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Given the general mayhem and wanton destruction database developers can inflict on an organization, you’d think there’d be a best-practices set of SQL Server permissions that DBAs should grant developers. Or better yet, a “dbdeveloper” server role that falls somewhere between “public” and “sysadmin.” But I haven’t seen either one.

I’m working with a client whose developers have membership in the sysadmin server role (bad enough) or know the sa password (couldn’t be worse). I need to trim those permissions back to a level that protects the servers and data without making it impossible for them to do their jobs.

It’s only slightly misleading to imply that there are no best-practices guidelines. The National Institute of Standards and Technology will point you to the Defense Department’s database “STIGs” — Security Technical Implementation Guides. The SQL Server 2005 STIG (Nothing yet for 2008? Really?) is a 300-page checklist for hardening a database server.

These guidelines aren’t really reasonable for organizations that aren’t guarding state secrets. DOD treats developers as if they were Chinese hackers: the enemy. STIG DG0089 captures the attitude: “Where restricted resources prevent the required separation of production and development DBMS installations, developers granted elevated privileges to create and manage new database objects must also be prevented from actions that can threaten the production operation.”

If you’ve never STIG’d a database server before, it’s a real treat. But my client’s not DOD, it’s a small staff, the three developers need enough leeway to do their jobs, and one of them needs to be able to act as a semi-DBA on the production servers.

Using SQL Server 2012 would make this a bit easier, as it gives you the option to create custom server roles. But we’re on 2008 R2 here, so we’ll have to do it the hard way. Here’s what I came up with:

First, we don’t want individual logins in SQL Server. We want to create logins for Active Directory groups. That simplifies administration in a number of ways: If someone leaves the company, you only have to disable their Windows login in AD instead of tracking down every login in every instance of SQL Server. And, of course, you only have to set permissions for a group once, instead of for each member of the group. I’ve set up four groups: SQLUsers, SQLDevelopers, SQLDDLadmins, and SQLsysadmins.

SQLUsers get the public server role.

SQLsysadmins get the sysadmin role.

SQLDevelopers and SQLDDLadmins are essentially the same thing, but the latter gets elevated permissions on production servers.

Here’s the security setup for those two logins:

At the server level, they’re members of these roles:

  • bulkadmin, which lets them run bulk insert statements
  • dbcreator, which lets them create, alter, drop and restore databases
  • diskadmin, which lets them manage disk files
  • processadmin, which lets them kill a running process
  • setupadmin, which lets them create linked servers

Sounds ample, but we’re not there yet. Developers need some access to the SQL Server Agent, and they need to write stored procedures. In some environments, the devs would have to ask the DBA to install scripts and set up jobs on the agent. But that’s a huge pain for everyone involved, and you waste a lot of time waiting for other people to do stuff that you want done RIGHT NOW.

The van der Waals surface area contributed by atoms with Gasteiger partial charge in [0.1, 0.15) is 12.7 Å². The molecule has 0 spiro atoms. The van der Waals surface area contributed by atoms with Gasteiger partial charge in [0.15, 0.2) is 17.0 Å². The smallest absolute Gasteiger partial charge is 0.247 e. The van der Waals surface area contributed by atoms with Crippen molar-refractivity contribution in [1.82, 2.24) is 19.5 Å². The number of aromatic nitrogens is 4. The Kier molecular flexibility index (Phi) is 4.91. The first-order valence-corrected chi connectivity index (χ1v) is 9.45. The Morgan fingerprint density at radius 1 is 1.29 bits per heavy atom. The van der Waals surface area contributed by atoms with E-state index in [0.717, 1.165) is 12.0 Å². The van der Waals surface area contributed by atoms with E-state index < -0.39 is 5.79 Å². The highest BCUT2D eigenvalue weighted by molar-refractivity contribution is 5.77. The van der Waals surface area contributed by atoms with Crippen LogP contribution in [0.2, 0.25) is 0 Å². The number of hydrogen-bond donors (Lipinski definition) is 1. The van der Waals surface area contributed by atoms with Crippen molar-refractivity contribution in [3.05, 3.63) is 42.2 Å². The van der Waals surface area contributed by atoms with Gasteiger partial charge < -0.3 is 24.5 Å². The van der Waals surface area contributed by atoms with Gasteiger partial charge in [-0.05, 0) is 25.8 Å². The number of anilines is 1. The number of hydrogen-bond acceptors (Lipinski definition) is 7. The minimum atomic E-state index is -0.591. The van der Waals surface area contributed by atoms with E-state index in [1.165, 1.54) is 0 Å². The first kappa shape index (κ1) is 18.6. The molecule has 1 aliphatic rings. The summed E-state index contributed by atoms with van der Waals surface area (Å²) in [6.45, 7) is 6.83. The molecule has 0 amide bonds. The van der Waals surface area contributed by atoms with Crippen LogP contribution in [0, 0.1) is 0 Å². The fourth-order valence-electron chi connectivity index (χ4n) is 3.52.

So I created a user in the model database, mapped it to the SQLDevelopers and SQLDDLadmins logins, and granted it CREATE PROCEDURE. When a dev creates a database, he or she will be able to write procs against it. They will not, however, be able to insert procs into system databases. Other database permissions, some of which may be added as we test the new regimen, are listed here.

I also made the devs and DDLadmins members of the fixed SQLAgentOperatorRole. You do this by mapping the login to a user in the msdb database, going to the user properties and selecting the appropriate agent role. Now the logins can see the agent, but they can’t do too much damage: they can’t change the owner of a job they create, so nonrepudiation isn’t an issue. And what happens in dev stays in dev — they can’t use the agent to stage their nefarious raids on production servers.

And finally, I disabled the sa login. If someone needs sysadmin privileges, that’s one thing. But if one non-DBA employee knows the sa password, you can bet that at least two non-DBAs have the sa password. If someone logs in as the sa and does a bad thing, you’ll never be able to prove who it was.

Are these best practices? I dunno. With the dbcreator server role, they can delete databases they didn’t create, so we might dial that back in testing to an explicit grant to “create database” or “create any database.” But if that causes too many calls to the DBA we might stick with dbcreator.

Is it really necessary to restrict developer permissions to this extent? Well, security’s a critical part of a DBA’s job — and this client stores Social Security numbers. Also, if your dev and prod servers are on the same network, a developer could take down production without thinking too hard about it.

I know what you’re thinking. *Our* developers would never do something like that! Well, you don’t have to look far to find evidence that they could (here, for example: “82% of large organizations reported security breaches caused by staff,” according to a 2012 information security survey by PricewaterhouseCoopers). Losing your data isn’t worth giving in to elevated-privilege pleadings from people who write code.

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